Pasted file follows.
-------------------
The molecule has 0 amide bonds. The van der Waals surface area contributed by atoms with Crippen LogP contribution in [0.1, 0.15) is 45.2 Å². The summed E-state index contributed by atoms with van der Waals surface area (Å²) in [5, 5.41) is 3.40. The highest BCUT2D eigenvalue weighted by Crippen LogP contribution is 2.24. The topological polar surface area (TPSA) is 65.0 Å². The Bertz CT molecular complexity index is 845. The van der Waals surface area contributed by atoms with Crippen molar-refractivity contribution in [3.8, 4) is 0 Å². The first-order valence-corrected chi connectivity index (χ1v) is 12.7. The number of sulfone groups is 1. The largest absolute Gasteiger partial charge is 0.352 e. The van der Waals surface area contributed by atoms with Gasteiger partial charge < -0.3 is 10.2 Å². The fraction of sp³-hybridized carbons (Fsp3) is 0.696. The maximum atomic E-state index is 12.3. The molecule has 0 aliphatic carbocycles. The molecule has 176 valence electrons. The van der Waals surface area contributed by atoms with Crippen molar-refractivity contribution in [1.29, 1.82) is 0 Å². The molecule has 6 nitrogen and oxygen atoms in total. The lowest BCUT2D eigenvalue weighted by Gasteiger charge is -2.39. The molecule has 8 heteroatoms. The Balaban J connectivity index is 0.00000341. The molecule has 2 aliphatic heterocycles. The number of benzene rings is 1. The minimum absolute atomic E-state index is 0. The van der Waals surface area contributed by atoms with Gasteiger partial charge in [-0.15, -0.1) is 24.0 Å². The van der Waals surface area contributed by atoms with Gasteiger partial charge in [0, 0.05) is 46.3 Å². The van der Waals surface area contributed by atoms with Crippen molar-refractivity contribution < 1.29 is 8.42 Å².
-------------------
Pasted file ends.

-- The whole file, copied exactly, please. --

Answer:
The molecule has 0 amide bonds. The van der Waals surface area contributed by atoms with Crippen LogP contribution in [0.1, 0.15) is 45.2 Å². The summed E-state index contributed by atoms with van der Waals surface area (Å²) in [5, 5.41) is 3.40. The highest BCUT2D eigenvalue weighted by Crippen LogP contribution is 2.24. The topological polar surface area (TPSA) is 65.0 Å². The Bertz CT molecular complexity index is 845. The van der Waals surface area contributed by atoms with Crippen molar-refractivity contribution in [3.8, 4) is 0 Å². The first-order valence-corrected chi connectivity index (χ1v) is 12.7. The number of sulfone groups is 1. The largest absolute Gasteiger partial charge is 0.352 e. The van der Waals surface area contributed by atoms with Gasteiger partial charge < -0.3 is 10.2 Å². The fraction of sp³-hybridized carbons (Fsp3) is 0.696. The maximum atomic E-state index is 12.3. The molecule has 0 aliphatic carbocycles. The molecule has 176 valence electrons. The van der Waals surface area contributed by atoms with Crippen molar-refractivity contribution in [1.29, 1.82) is 0 Å². The molecule has 6 nitrogen and oxygen atoms in total. The lowest BCUT2D eigenvalue weighted by Gasteiger charge is -2.39. The molecule has 8 heteroatoms. The Balaban J connectivity index is 0.00000341. The molecule has 2 aliphatic heterocycles. The number of benzene rings is 1. The minimum absolute atomic E-state index is 0. The van der Waals surface area contributed by atoms with Gasteiger partial charge in [-0.15, -0.1) is 24.0 Å². The van der Waals surface area contributed by atoms with Gasteiger partial charge in [0, 0.05) is 46.3 Å². The van der Waals surface area contributed by atoms with Crippen molar-refractivity contribution < 1.29 is 8.42 Å².